In search of the truth, Special Agents William Neal and Patrick Cuccaro explore the mysterious Green world of sustainable special events and catering. What myths will they shatter? What will they uncover?
The Truth is out there…so we’re told.
In Episode 1, William and Patrick posed the question, “Which is best—an apple grown organically or one grown locally?”
DEAR SPECIAL AGENTS: For the last two weeks, you’ve been sharing ways to make better choices about living a sustainable lifestyle. Ideally, everything that my family eats would be local and organic, but that’s not always possible—sometimes I have to choose between one or the other. Can you help? – SIGNED: Confused-but-Committed-in-Atlanta
WILLIAM: Confused, you have asked a fantastic question, and we’re going to give it our best shot today.
There is absolutely NO doubt, I’m a sucker for a farmers market or roadside stand. Maybe it’s the chef in me, or it might be my love of gardening, but when I drive by a stand loaded with beautiful produce, I just have to pull over.
I get such a kick out of watching my kids eat samples of the fruits and vegetables we discover on our trips. I can see their wheels turning—it’s here where they start to understand that food isn’t something that comes flash-frozen out of the mega-mart freezer.
I get really excited when schools use gardening in their lesson plans. It’s a commonsense way to ensure healthy food and eating habits for generations to come.
And the taste! There’s nothing like biting into a fresh apple that was picked just yesterday in the North Georgia Mountains. It might not be organic, but when it comes to flavor, I’d pit it against any organic apple that has to make its way to us from California, no matter how great the pedigree.
PATRICK: And that, Confused and William, is at the core, pardon the pun, of this puzzling question of “local versus organic.” Do the health benefits of an organically grown apple outweigh the flavor of a freshly picked one? Does taste trump health?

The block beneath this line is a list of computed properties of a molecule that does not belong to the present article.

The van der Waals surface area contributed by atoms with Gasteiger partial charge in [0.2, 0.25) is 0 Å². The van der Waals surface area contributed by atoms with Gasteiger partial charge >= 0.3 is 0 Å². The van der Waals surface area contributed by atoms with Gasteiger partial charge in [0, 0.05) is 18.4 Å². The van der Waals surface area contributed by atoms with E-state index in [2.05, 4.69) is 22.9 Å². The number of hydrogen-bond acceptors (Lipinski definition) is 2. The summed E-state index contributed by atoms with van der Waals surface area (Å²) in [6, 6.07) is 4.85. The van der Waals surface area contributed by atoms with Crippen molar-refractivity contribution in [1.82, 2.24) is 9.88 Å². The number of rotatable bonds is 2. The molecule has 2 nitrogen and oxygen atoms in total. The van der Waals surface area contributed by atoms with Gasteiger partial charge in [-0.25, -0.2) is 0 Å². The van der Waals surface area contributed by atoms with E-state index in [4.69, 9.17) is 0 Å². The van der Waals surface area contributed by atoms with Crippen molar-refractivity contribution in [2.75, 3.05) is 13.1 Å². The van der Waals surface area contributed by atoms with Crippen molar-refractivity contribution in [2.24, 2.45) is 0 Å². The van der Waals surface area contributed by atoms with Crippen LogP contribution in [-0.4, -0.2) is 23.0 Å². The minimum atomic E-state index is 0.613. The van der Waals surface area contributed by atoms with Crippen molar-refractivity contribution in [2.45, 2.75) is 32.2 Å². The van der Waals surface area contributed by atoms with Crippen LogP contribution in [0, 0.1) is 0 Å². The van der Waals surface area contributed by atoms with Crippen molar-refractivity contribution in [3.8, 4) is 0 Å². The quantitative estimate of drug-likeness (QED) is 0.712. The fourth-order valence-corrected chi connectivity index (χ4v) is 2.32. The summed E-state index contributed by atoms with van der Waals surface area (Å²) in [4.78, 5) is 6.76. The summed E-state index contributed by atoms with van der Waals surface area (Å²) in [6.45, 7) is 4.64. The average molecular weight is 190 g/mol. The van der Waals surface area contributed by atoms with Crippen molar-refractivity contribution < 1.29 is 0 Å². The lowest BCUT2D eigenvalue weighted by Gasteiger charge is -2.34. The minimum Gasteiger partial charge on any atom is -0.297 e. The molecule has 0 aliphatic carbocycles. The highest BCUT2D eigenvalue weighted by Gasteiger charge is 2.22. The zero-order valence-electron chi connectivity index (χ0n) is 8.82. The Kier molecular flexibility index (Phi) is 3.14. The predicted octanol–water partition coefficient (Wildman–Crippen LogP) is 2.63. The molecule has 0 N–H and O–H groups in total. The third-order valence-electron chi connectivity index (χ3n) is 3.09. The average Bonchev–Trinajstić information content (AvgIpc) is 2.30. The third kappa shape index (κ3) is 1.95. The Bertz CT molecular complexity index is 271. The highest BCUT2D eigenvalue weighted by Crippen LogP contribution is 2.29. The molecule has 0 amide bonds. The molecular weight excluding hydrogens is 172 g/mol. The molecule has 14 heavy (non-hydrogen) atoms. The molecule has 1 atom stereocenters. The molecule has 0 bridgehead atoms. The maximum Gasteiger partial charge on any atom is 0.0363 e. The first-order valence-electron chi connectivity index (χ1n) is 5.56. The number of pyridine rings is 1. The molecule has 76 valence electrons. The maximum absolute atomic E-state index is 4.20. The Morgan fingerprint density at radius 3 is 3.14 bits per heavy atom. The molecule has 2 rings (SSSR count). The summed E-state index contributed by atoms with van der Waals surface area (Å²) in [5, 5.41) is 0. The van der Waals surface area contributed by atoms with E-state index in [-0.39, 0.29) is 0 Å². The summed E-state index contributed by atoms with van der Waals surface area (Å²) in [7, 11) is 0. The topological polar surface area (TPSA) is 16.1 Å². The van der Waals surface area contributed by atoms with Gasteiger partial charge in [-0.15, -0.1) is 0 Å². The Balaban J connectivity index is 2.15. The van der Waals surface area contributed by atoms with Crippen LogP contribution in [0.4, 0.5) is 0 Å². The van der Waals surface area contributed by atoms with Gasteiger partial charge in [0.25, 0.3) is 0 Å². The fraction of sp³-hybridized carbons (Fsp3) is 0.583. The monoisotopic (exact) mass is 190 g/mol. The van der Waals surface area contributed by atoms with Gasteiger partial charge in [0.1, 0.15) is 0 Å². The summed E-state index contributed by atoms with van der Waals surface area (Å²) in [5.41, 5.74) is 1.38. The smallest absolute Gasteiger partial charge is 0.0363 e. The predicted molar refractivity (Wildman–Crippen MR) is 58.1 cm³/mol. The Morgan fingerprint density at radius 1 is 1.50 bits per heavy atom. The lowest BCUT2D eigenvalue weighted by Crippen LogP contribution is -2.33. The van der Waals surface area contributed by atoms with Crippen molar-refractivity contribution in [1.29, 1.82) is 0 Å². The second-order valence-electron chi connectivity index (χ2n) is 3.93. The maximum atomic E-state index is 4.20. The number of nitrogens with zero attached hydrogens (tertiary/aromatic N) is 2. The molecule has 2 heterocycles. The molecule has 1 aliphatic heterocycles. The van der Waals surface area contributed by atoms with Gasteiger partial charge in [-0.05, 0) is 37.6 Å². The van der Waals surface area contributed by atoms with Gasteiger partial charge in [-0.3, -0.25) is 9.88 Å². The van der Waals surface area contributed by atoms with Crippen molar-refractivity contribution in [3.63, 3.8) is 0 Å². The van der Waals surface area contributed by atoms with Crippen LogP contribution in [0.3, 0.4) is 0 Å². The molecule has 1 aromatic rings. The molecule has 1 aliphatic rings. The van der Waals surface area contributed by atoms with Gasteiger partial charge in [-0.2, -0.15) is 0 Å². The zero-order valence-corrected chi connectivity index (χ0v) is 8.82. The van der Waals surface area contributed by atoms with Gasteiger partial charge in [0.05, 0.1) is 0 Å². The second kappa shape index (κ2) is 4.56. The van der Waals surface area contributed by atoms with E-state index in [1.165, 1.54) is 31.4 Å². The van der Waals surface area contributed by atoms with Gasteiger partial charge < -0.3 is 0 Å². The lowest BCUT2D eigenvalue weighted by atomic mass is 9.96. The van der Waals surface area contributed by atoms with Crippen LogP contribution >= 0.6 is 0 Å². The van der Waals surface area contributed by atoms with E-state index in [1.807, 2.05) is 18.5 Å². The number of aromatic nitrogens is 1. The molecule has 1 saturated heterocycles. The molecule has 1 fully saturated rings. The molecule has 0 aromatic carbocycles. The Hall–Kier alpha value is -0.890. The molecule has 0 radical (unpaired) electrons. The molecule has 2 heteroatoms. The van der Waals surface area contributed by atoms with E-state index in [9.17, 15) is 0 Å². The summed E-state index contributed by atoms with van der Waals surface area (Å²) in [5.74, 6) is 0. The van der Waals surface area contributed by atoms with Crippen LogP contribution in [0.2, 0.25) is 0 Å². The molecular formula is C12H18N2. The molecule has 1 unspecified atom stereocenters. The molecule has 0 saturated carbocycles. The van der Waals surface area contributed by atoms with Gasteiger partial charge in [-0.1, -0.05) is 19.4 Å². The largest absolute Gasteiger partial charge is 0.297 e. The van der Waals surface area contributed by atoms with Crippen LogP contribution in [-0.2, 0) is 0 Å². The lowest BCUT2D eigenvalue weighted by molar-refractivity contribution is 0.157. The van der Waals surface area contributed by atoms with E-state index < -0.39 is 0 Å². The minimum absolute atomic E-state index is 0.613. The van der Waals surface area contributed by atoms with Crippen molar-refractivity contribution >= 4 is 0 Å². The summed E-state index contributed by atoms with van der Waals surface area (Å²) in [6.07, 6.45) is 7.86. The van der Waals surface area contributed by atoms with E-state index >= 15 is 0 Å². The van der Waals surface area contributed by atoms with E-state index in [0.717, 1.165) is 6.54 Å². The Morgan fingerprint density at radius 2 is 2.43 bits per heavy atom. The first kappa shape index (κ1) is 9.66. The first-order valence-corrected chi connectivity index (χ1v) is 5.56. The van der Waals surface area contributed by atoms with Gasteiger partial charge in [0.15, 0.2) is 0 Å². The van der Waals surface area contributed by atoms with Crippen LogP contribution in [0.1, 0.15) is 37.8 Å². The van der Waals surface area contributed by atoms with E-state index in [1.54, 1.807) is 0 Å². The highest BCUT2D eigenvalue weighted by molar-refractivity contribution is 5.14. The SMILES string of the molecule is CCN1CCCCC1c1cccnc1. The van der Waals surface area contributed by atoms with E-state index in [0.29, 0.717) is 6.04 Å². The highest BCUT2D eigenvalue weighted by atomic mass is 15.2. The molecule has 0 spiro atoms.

My answer is that health always trumps taste. I have memorized the Dirty Dozen—the 12 vegetables and fruits that typically have the highest pesticide residue—and I always try to purchase them organically grown. As for the rest of the Non-Dirties, if I can’t find them grown both locally AND organically, then I have to know my local farmers. If they practice healthy, sustainable farming methods, that’s what I’ll buy hands down. If not, I go organic.
On a side note, there’s an app for The Dirty Dozen.
By the way, Agent Neal, those apples that your kids sampled at the roadside stand…if they’re not organic and you don’t know anything about that farmer, they’re probably on the Dirty Dozen list!
WILLIAM: So lemme get this right. Rather than eat a non-organic local apple, you’d choose an organic Pink Lady apple that was grown in Western Australia, loaded onto a container, hauled to a ship, floated across the ocean, hoisted onto a truck, and driven across the United States to a distribution center that then dropped it off at a grocery store 21 days later? You’re really telling me that’s better than snatching one up from a roadside stand that was picked four hours ago?
PATRICK: Ah, well, since ya put it that way…I think maybe we need to talk more about “food miles”.
WILLIAM: That traveling apple story wore me out. Next week, Patrick, there will be no stats. Next week we have some fun…Let’s talk about sexy apples and DATE NIGHT!
To be continued…
Do you have any favorite local farmers that you trust with your family’s health and nutrition? Please, share your favorite(s) with us in below comments section.
Join us next week when Special Agents Patrick Cuccaro and William Neal investigate the burning question: “Can Green be Sexy?“
This week’s 3Rs…
REVEALED: Riverview Farms
REVERED: Captain Planet Foundation
REVILED: Grocery Store Shelf Space